a start switch operatively associated with said random number generator and display and actuatable to cause said multidigit code to be generated and displayed on said display,
a keyboard comprising a plurality of data entry keys by which an operator may enter the generated code,
means for limiting the time duration of said generated code on said display in response to operation of said start switch to one second or less to thereby remove the generated code from said display prior to the operator's entry of the generated code by memory,
timer means for measuring the response time for an operator to enter the generated code by said keyboard, said response time beginning upon actuation of said start switch and ending upon actuation of the last of a number of data entry keys equal to the number of digits in said multidigit code whereby said response time tests the speed of both memory and physical response,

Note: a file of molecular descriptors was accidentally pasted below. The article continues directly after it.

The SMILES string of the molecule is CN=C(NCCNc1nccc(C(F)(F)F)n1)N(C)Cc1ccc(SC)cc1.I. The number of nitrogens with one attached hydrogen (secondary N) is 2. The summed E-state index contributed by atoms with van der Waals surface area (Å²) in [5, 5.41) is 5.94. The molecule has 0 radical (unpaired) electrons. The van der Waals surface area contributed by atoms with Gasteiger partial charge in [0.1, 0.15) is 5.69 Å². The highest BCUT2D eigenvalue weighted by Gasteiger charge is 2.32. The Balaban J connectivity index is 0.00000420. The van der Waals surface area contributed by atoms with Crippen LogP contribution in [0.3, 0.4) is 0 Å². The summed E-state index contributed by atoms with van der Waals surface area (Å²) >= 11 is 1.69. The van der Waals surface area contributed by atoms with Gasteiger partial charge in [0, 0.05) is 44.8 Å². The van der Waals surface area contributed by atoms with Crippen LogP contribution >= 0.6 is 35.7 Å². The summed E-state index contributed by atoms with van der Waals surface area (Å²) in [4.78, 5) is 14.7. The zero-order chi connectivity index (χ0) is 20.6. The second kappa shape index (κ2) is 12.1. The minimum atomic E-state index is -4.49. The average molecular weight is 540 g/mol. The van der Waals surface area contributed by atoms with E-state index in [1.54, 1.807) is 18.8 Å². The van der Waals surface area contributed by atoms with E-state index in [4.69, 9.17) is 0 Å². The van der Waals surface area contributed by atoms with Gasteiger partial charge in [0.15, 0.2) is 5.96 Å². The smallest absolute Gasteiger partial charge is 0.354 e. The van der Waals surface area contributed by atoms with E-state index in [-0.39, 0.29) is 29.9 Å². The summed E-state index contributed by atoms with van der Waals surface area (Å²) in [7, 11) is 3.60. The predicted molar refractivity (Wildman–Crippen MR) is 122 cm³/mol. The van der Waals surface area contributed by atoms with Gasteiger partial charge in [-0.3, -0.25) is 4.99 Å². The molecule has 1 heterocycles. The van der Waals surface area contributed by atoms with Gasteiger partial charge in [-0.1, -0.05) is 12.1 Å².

check means for comparing the code entered by an operator to the generated code and for detecting a match of said codes and
said output means being operatively connected to said timer means and check means for indicating the operator's response time and whether a match was detected by said check means.
2. The response speed and accuracy measurement device of claim 1 wherein said output means is operative to display an error code on said display in response to a mismatch detected by said check means.
3. The response speed and accuracy measurement device of claim 2 wherein said output means is operative to display said entered code in response to a match detected by said check means.
4. The response speed and accuracy measurement device of claim 1 wherein said keyboard, random number generator, start switch, timer means, check means and output means are electrically connected in a circuit which further comprises means for connection to a source of electric power.
5. The response speed and accuracy measurement device of claim 4 wherein said means for connection to a source of electric power includes means for electrical connection to a battery.